Early on in the outbreak late last year, China sought to tamp down news of the outbreak and to downplay its severity. But on April 8, 2020, ABC News reported that U.S. intelligence began warning in November 2019 “that a contagion was sweeping through China’s Wuhan region, changing the patterns of life and business and posing a threat to the population,” and held multiple briefings with the White House and others in the federal government throughout December. One source told ABC that analysts had already “concluded that it could be a cataclysmic event.”

Despite that, President Donald Trump spent much of January and February downplaying the virus himself. In late February, he told supporters at a rally that, after Democrats failed to remove him from office with impeachment earlier this year, they saw the coronavirus as a new partisan avenue.

“It’s all turning. They lost. It’s all turning. Think of it. Think of it. And this is their new hoax,” the president said on Feb. 28, one day before the country confirmed for the first time that at least one American had died from the virus. The government has since confirmed that at least two Americans died from the virus weeks earlier.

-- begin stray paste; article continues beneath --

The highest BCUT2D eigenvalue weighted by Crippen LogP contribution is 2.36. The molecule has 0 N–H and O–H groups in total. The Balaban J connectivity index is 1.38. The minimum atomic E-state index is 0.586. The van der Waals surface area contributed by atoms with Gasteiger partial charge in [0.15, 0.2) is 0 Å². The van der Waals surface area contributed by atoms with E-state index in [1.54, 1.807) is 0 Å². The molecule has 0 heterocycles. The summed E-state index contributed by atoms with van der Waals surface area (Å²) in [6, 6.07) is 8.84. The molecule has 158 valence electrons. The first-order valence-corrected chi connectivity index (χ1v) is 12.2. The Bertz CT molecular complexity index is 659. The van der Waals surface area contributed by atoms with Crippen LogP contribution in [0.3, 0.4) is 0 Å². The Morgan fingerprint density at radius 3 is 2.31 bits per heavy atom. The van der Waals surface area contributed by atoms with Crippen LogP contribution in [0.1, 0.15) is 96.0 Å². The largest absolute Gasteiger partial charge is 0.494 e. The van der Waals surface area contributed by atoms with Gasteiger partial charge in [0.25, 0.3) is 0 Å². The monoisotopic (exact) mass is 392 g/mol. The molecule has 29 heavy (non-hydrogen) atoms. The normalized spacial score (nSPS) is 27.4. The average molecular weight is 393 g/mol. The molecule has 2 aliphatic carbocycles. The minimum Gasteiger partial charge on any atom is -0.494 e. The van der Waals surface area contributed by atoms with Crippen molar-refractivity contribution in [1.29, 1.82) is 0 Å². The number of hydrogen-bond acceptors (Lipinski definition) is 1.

Two days before that, on Feb. 26, Trump claimed 15 Americans had the virus and that “the 15 within a couple of days is going to be down close to zero, so that’s a pretty good job we’ve done.” In reality, the U.S. had already confirmed 58 cases by that point. 

In a meeting the next day, the president claimed the virus would magically go away: “It’s going to disappear. One day it’s like a miracle, it will disappear.”

“Just stay calm, it will go away,” he reiterated weeks later, on March 10. By that point, the U.S. had confirmed 1,300 cases. 

Trump continued holding rallies with thousands of supporters in early March, but began to take the threat more seriously by mid-March, after the World Health Organization declared COVID-19 a global pandemic.

‘We Must Hold China Accountable’

Fitch is not the only Mississippi leader who is pushing to punish China. 

On April 15, Mississippi Congressman Steven Palazzo, who represents the Gulf Coast and the state’s Pine Belt region, cosponsored House Resolution 907, criticizing the Chinese government for its response to COVID-19.

“At the end of the day, we all know the coronavirus originated in China, and if the Chinese government had clearly communicated the global threat stemming from their country, lives around the world could have been saved,” Palazzo said in a statement announcing his support for the resolution. “We must hold China accountable for their refusal to cooperate with international health authorities in the midst of a pandemic.”